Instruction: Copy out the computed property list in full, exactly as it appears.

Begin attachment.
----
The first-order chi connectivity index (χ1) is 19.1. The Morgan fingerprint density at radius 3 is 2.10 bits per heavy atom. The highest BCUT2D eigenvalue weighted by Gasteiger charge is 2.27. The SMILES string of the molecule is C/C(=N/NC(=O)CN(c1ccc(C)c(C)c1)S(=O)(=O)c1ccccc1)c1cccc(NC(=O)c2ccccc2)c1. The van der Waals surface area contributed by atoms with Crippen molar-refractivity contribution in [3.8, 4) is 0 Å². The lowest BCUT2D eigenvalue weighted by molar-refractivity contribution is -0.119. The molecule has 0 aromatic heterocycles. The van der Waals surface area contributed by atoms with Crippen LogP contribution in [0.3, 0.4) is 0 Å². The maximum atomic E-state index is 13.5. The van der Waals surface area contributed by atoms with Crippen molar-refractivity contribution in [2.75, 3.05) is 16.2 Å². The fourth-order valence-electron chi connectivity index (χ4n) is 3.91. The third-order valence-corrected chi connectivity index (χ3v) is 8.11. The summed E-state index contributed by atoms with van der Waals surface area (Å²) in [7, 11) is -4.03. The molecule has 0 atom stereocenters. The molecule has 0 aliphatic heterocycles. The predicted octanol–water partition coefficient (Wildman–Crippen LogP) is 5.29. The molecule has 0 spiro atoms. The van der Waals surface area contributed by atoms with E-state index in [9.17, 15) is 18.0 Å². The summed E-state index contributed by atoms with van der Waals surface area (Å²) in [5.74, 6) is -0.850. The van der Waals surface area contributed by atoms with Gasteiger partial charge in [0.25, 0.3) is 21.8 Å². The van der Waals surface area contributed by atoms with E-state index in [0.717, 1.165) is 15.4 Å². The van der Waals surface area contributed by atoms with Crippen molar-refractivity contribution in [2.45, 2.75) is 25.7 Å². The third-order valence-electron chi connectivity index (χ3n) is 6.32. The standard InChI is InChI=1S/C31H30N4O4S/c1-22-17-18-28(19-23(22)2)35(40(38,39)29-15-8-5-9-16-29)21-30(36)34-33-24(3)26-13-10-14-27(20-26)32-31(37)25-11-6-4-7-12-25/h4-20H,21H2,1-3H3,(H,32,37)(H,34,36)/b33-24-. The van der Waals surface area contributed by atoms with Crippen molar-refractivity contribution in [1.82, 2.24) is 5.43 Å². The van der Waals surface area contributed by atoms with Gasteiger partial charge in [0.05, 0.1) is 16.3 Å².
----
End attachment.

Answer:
The first-order chi connectivity index (χ1) is 19.1. The Morgan fingerprint density at radius 3 is 2.10 bits per heavy atom. The highest BCUT2D eigenvalue weighted by Gasteiger charge is 2.27. The SMILES string of the molecule is C/C(=N/NC(=O)CN(c1ccc(C)c(C)c1)S(=O)(=O)c1ccccc1)c1cccc(NC(=O)c2ccccc2)c1. The van der Waals surface area contributed by atoms with Crippen molar-refractivity contribution in [3.8, 4) is 0 Å². The lowest BCUT2D eigenvalue weighted by molar-refractivity contribution is -0.119. The molecule has 0 aromatic heterocycles. The van der Waals surface area contributed by atoms with Crippen LogP contribution in [0.3, 0.4) is 0 Å². The maximum atomic E-state index is 13.5. The van der Waals surface area contributed by atoms with Crippen molar-refractivity contribution in [2.75, 3.05) is 16.2 Å². The fourth-order valence-electron chi connectivity index (χ4n) is 3.91. The third-order valence-corrected chi connectivity index (χ3v) is 8.11. The summed E-state index contributed by atoms with van der Waals surface area (Å²) in [7, 11) is -4.03. The molecule has 0 atom stereocenters. The molecule has 0 aliphatic heterocycles. The predicted octanol–water partition coefficient (Wildman–Crippen LogP) is 5.29. The molecule has 0 spiro atoms. The van der Waals surface area contributed by atoms with E-state index in [9.17, 15) is 18.0 Å². The summed E-state index contributed by atoms with van der Waals surface area (Å²) in [5.74, 6) is -0.850. The van der Waals surface area contributed by atoms with Gasteiger partial charge in [0.25, 0.3) is 21.8 Å². The van der Waals surface area contributed by atoms with E-state index in [0.717, 1.165) is 15.4 Å². The van der Waals surface area contributed by atoms with Crippen molar-refractivity contribution in [2.45, 2.75) is 25.7 Å². The third-order valence-electron chi connectivity index (χ3n) is 6.32. The standard InChI is InChI=1S/C31H30N4O4S/c1-22-17-18-28(19-23(22)2)35(40(38,39)29-15-8-5-9-16-29)21-30(36)34-33-24(3)26-13-10-14-27(20-26)32-31(37)25-11-6-4-7-12-25/h4-20H,21H2,1-3H3,(H,32,37)(H,34,36)/b33-24-. The van der Waals surface area contributed by atoms with Crippen molar-refractivity contribution in [1.82, 2.24) is 5.43 Å². The van der Waals surface area contributed by atoms with Gasteiger partial charge in [0.05, 0.1) is 16.3 Å².